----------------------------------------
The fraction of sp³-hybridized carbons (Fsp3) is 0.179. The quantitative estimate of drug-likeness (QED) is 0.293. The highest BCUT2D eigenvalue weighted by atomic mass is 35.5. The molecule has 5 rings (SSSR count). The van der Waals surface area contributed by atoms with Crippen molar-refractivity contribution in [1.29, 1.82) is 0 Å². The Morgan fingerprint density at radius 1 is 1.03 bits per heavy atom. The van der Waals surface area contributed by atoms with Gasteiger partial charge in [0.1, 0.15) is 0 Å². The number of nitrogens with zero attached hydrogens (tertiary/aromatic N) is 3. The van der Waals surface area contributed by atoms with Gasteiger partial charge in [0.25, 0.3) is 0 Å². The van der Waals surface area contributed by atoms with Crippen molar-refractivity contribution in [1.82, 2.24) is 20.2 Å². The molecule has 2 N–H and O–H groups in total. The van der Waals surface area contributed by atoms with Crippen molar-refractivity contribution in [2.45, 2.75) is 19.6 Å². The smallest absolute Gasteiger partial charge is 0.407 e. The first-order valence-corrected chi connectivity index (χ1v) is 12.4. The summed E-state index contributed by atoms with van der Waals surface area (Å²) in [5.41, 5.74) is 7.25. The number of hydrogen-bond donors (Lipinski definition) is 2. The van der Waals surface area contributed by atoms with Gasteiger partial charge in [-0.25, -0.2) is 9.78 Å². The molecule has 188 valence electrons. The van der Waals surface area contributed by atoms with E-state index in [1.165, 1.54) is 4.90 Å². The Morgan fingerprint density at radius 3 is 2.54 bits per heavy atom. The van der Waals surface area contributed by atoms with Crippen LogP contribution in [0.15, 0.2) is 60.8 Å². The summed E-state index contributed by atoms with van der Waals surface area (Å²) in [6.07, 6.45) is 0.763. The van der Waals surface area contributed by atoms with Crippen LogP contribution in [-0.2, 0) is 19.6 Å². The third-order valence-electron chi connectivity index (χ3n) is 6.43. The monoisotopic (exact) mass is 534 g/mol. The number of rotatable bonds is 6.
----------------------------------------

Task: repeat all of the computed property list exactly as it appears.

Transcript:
The fraction of sp³-hybridized carbons (Fsp3) is 0.179. The quantitative estimate of drug-likeness (QED) is 0.293. The highest BCUT2D eigenvalue weighted by atomic mass is 35.5. The molecule has 5 rings (SSSR count). The van der Waals surface area contributed by atoms with Crippen molar-refractivity contribution in [1.29, 1.82) is 0 Å². The Morgan fingerprint density at radius 1 is 1.03 bits per heavy atom. The van der Waals surface area contributed by atoms with Gasteiger partial charge in [0.1, 0.15) is 0 Å². The number of nitrogens with zero attached hydrogens (tertiary/aromatic N) is 3. The van der Waals surface area contributed by atoms with Gasteiger partial charge in [0.25, 0.3) is 0 Å². The van der Waals surface area contributed by atoms with Crippen molar-refractivity contribution in [1.82, 2.24) is 20.2 Å². The molecule has 2 N–H and O–H groups in total. The van der Waals surface area contributed by atoms with Crippen molar-refractivity contribution in [2.45, 2.75) is 19.6 Å². The smallest absolute Gasteiger partial charge is 0.407 e. The first-order valence-corrected chi connectivity index (χ1v) is 12.4. The summed E-state index contributed by atoms with van der Waals surface area (Å²) in [5.41, 5.74) is 7.25. The number of hydrogen-bond donors (Lipinski definition) is 2. The van der Waals surface area contributed by atoms with Gasteiger partial charge in [-0.25, -0.2) is 9.78 Å². The molecule has 188 valence electrons. The van der Waals surface area contributed by atoms with E-state index in [1.165, 1.54) is 4.90 Å². The Morgan fingerprint density at radius 3 is 2.54 bits per heavy atom. The van der Waals surface area contributed by atoms with Crippen LogP contribution in [0.15, 0.2) is 60.8 Å². The summed E-state index contributed by atoms with van der Waals surface area (Å²) in [6.07, 6.45) is 0.763. The van der Waals surface area contributed by atoms with Crippen LogP contribution in [-0.2, 0) is 19.6 Å². The third-order valence-electron chi connectivity index (χ3n) is 6.43. The monoisotopic (exact) mass is 534 g/mol. The number of rotatable bonds is 6.